Dear Umbra,

Not to belabor the home heating series, I’m considering installing a masonry stove. I’ve read that they’re quite efficient, though costly to build. What’s your take in relation to the other options you’ve discussed? What about other alternative heating methods like passive solar heating and radiant floor heating?

John
Logan, Utah

P.S. I’m glad you mentioned insulation and glazing. We’ve been remodeling and recently upgraded these items, and it’s made a tremendous difference.

Dearest John,

Not to belabor solar energy … but I do want to discuss passive solar, and yours is the only question I could unearth with any reference to it. Which do you think Dearest Readers would prefer: that I write a fake passive-solar question, or that I use your actual question but talk only about passive solar, hence not really answering it? Maybe I’ll fake a question for the next column and you all can decide which feels better. Or maybe my editor will decide.

Let the sun shine in.

Photo: Bryon Realey via flickr

I have written a little about masonry stoves previously, and I do intend to write about radiant floor heat in the future. Feel free to load me up with basic questions about radiant floor heat. To evaluate the heating systems that you mention, we must take the design of your home into account. As we all no doubt know by now, sealing the envelope of your home and reducing your heating and cooling loads is the No. 1 move in home conditioning efficiency.

My guess, as a segue, is that for reliable heat in a typical home, passive solar will be the worst of the three options you mention, because the home won’t be designed to maximize the sun’s benefits. I refer, of course, to the benefits of light and heat. The sun’s light can replace interior electrical lighting, but only if windows and inside walls and furniture are correctly designed and placed. The sun can heat the house, but it takes careful planning to have the amount of heat you want from the sun, no more, no less.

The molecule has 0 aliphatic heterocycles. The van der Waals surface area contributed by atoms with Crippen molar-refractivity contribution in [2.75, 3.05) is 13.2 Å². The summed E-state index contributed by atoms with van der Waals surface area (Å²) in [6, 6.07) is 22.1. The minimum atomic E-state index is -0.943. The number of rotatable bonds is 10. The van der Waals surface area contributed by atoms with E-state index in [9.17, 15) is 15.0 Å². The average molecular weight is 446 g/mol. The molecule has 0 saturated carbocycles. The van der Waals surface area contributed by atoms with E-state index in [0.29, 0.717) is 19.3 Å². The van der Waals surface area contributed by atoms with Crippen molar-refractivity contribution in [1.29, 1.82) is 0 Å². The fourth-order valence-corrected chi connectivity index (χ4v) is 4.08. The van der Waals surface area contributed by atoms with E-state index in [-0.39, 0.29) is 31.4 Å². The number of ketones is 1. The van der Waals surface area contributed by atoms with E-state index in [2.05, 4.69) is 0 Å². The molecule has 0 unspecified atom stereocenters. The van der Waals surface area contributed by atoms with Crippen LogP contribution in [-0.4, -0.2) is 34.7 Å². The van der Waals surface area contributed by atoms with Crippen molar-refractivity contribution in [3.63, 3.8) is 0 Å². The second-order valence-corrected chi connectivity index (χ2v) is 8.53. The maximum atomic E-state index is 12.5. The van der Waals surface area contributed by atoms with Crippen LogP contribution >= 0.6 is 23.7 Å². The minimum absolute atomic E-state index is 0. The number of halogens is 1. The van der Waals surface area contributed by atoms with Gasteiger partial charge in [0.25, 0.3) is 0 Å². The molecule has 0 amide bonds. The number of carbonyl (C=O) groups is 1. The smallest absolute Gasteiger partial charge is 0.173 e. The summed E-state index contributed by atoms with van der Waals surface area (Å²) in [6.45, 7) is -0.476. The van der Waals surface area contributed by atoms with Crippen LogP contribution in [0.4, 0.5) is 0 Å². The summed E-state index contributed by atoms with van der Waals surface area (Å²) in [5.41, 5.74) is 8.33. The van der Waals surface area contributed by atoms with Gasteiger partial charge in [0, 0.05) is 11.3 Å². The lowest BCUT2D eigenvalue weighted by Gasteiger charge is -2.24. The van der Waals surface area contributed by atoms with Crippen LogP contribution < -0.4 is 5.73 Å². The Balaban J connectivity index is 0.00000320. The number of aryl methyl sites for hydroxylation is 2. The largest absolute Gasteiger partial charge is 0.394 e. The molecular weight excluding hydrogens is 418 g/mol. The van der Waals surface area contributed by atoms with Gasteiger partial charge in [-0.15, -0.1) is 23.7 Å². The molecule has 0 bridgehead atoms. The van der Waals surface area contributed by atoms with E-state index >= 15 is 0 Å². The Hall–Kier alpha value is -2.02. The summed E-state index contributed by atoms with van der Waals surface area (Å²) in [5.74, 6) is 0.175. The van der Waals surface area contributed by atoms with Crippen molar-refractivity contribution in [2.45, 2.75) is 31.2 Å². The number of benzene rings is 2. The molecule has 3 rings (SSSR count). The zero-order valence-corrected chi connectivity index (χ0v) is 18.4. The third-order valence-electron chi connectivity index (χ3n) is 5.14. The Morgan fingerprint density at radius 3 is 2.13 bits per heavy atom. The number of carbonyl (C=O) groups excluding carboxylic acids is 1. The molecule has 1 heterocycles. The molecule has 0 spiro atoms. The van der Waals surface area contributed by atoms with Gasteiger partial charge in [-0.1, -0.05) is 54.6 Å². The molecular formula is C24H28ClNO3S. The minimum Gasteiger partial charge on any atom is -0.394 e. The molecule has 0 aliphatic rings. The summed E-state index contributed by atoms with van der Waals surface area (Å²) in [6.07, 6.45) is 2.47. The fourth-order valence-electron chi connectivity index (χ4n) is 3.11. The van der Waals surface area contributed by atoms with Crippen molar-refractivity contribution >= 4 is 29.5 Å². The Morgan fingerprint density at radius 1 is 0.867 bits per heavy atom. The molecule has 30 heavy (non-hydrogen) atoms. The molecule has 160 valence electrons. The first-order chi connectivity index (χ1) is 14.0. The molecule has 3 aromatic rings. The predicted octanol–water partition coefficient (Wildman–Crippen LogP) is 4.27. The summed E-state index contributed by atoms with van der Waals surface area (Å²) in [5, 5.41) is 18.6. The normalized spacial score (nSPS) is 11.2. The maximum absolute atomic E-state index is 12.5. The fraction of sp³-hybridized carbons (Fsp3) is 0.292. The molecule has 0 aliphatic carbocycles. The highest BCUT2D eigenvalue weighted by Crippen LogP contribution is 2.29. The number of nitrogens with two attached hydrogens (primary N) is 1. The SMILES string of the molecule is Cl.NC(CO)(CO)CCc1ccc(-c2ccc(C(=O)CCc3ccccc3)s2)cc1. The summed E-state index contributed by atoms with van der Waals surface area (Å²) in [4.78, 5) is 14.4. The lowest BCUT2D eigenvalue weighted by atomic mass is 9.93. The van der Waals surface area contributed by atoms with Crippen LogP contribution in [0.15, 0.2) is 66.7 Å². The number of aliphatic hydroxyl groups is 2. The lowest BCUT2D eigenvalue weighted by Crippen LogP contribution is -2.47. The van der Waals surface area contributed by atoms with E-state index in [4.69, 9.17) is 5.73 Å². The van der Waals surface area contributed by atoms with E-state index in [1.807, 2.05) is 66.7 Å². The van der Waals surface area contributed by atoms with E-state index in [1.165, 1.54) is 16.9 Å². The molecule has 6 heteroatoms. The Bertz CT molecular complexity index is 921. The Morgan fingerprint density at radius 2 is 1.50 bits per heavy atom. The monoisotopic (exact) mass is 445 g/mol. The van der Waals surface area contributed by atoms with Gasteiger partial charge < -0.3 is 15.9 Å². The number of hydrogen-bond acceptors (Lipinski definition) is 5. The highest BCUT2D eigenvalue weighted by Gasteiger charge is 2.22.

Classic full-bore passive solar has five elements: the aperture through which sun enters the home; the thermal mass in which the sun’s heat is stored; the absorber, which is the tempting surface of the thermal mass; the distribution system via which heat travels to all parts of the home in a timely and desirable manner; and the control to stop sun when its heat is unwanted.

Our homes have all these things, but usually in the wrong arrangement. Often that is what makes them so dang cold, or so dang hot in the summer. For instance, you might have plenty of apertures — windows — but on the west side instead of the south. Or you might have an absorber — wood floor — over a crawl space, instead of over a thick layer of thermal mass in the form of masonry, or water tanks. These absorb and store the solar heat and release it as the air cools. In well-designed passive-solar homes, the delivery systems for heat will be convection, conduction, and radiation, not electric fans or other mechanical gadgets. Controls are architectural features, or furnishings, that block the direct hot sun. A roof overhang is an example.

It is possible to retrofit or remodel a regular house to include passive-solar elements. Controls are actually some of the simplest to implement, and these are useful for avoiding heat. Roof overhangs that cut off the high angles of the summer sun can be replicated in awnings, shutters, shades, and landscaping. Changing out windows is another way to take advantage of passive-solar design. Modern windows can be tailor-made to enhance passive-solar gain, or block it. There are coatings that let in light but resist heat, or let in heat and light but don’t allow heat back out at night. If you are doing a large remodel, adding an addition, or rebuilding part of the house, it’s possible to bring passive solar into the architectural plans. A sunroom is one way to do this.

How, how, shall we learn more about this scintillating topic? Well I love the EERE, a well-flogged horse in this space; there is also a nice article on remodeling with passive solar at Home Energy Magazine, and information at the Consumer Energy Center. There are also quite a few books out there on passive solar that I haven’t yet read, but they would be the next step in a serious consideration of any project involving the concepts.

Sorry I only began to answer your question.

Passively,
Umbra